One thing that is sure to happen at the ICTCM later this week is that I will be inundated with tech stuff (from the exhibit hall) and ideas about using tech stuff (from sessions and workshops) in my teaching. Of course it’s good, clean fun to play around with tech stuff, and it’s good to come into contact with other people who are passionate about technology in teaching and with their ideas. But there’s a danger here as well: You might get so swept up in the zeitgeist of the conference that you begin to uncritically adopt all kinds of tech stuff and tech ideas for inclusion in your classroom without really evaluating it.
So when I am at the conference, there are three basic questions that I will ask whenever encounter tech stuff or ideas. They are the same questions I have asked for years about technology, whether that technology is for education, entertainment, home improvement, or whatever:
- What does this technology do?
- What problem does this technology solve?
- What technology currently exists to solve this problem, and in what sense is this product an improvement over the existing technology?
This series of questions has, in the past, provided me with a buffer of objective distance from interesting-looking tech and forced me to think critically about things I see, rather than just snapping up whatever looks cool or interesting and blindly moving forward with it in my classes. Forcing yourself to see new technology from a problem-solving point of view is a pretty good exercise in general.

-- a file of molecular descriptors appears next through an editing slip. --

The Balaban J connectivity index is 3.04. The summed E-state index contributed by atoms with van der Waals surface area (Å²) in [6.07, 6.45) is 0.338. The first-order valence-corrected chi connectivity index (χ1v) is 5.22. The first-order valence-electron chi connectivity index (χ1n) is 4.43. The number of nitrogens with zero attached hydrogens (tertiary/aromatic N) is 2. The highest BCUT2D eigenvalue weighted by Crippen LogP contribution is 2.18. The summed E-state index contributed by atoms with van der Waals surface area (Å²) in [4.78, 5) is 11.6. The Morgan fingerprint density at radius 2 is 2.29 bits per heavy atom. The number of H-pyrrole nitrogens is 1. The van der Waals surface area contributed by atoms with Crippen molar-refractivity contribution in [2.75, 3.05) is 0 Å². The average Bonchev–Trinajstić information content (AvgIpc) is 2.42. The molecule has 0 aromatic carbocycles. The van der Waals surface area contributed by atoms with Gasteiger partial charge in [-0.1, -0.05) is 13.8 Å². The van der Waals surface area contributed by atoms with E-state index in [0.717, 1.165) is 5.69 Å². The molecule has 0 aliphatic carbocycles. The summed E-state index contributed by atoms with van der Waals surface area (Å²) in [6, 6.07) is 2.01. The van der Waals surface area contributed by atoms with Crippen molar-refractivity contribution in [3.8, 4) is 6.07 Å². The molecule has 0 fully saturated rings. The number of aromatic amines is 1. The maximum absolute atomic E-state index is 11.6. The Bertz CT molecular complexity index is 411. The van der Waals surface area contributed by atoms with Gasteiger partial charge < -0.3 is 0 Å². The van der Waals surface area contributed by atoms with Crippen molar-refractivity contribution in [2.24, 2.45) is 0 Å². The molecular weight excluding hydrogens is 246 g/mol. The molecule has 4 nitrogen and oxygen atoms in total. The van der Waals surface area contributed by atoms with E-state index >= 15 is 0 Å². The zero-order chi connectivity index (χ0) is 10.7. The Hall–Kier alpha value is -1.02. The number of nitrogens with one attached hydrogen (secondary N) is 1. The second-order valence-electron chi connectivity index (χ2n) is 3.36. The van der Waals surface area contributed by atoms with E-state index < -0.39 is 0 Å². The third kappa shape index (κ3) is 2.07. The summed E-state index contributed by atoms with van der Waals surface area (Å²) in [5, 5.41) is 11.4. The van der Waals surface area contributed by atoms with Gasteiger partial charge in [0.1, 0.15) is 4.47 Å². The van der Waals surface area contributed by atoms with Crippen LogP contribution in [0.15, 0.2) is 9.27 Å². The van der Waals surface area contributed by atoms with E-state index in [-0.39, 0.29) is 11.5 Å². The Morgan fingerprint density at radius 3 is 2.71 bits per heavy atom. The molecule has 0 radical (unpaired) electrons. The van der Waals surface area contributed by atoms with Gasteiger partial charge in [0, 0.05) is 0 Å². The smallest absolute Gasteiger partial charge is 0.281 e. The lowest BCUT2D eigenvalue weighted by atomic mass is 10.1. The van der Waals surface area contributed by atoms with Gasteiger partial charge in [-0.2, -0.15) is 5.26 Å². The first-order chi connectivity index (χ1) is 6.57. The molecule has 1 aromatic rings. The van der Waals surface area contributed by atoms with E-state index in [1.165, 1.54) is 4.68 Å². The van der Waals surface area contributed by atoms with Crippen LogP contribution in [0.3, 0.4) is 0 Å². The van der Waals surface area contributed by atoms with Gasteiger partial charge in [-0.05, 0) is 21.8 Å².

I daresay that there are a lot of edubloggers out there that could stand a little more objectivity and critical thinking in how they approach technology; sometimes ed-tech blogs put off a sort of glassy-eyed cult-like aura, like the blogger wants nothing than for you to drink the Kool-Aid of the latest read/write Web 2.0 social network/digital storytelling thing they just spent 36 hours deconstructing. (I think the delusion about digital natives arises mainly as a product of the haze of one’s own unbridled indulgence in educational tech. Spend enough hours wasting time on Twitter and you can convince yourself that 24/7 sharing of personal acts and information is actually normative.)
If a technology product I am considering cannot be described easily in terms of its basic functionality, or if it is not in place to solve a clearly-defined problem, or if it does not improve significantly upon existing technology whose functionality is well-defined and which solves a clearly-defined problem, then most likely it’s not going to make me be more productive or my students learn better.
I think these questions actually originated with Wendell Berry, not somebody you’d normally associate with the ed-tech stormtroopers in the blogosphere. He’s something of a Luddite, I know, but an intelligent one and a person whose caution with new technologies I have always admired.